The First Speech of Eliphaz (4:1 – 5:27) — continued
Eliphaz continued his demoralizing discourse by reminding Job that the foolish man who flouts God’s law will be destroyed (5:2). Even though a fool may at first succeed (5:3), calamity will soon fall upon both him and his family (5:4-5). Once again the implication is clear that Job has lost his family and fortune because of some moral failure in his life. In the eyes of his friends, Job was guilty until he could prove his innocence.
Eliphaz told Job to turn to God. “If I were in your place,” said Eliphaz, “I would seek God and place my cause before Him.” He seems to imply, “Job, if you will just confess your sin before God, He will shower you with blessings and restore your hope. Until then, you’ll continue to grope around in the dark.”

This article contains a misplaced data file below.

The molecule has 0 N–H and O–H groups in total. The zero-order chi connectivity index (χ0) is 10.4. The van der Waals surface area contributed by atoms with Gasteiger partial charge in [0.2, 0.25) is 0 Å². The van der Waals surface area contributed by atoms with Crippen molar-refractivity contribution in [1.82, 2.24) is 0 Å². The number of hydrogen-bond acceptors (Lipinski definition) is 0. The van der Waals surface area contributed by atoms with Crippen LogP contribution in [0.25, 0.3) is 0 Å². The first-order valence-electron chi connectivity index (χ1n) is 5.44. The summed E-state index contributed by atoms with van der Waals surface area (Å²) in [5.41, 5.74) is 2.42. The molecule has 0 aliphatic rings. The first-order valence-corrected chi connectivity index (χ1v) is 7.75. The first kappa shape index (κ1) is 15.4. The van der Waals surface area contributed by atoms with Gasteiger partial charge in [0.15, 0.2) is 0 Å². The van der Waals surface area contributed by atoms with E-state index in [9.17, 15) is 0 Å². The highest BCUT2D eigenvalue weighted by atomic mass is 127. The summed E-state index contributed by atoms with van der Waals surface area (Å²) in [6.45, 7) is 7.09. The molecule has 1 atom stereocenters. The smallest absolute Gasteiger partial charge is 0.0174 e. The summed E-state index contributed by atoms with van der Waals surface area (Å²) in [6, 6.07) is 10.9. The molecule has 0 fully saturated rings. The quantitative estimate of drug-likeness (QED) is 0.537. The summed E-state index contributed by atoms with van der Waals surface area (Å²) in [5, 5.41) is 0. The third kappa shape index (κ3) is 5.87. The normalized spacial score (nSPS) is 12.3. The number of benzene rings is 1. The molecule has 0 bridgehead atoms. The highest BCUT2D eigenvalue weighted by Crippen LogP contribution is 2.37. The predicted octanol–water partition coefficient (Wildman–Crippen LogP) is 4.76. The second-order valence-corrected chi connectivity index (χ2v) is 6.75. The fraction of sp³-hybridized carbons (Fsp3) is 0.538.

Eliphaz’s cold and judgmental spirit comes through as he continued by telling to Job to cheer up because God was disciplining him through his trials (5:17). God can be counted on to heal the wounds He inflicts (5:18) and to protect his children from various troubles (5:19-25). God will see to it that His humble servants stay healthy to the grave (5:26). Eliphaz suggested that he had learned these things from experience and observation (5:27). The insinuation of Eliphaz’s argument is that Job must be suffering the consequences of his own misdeeds.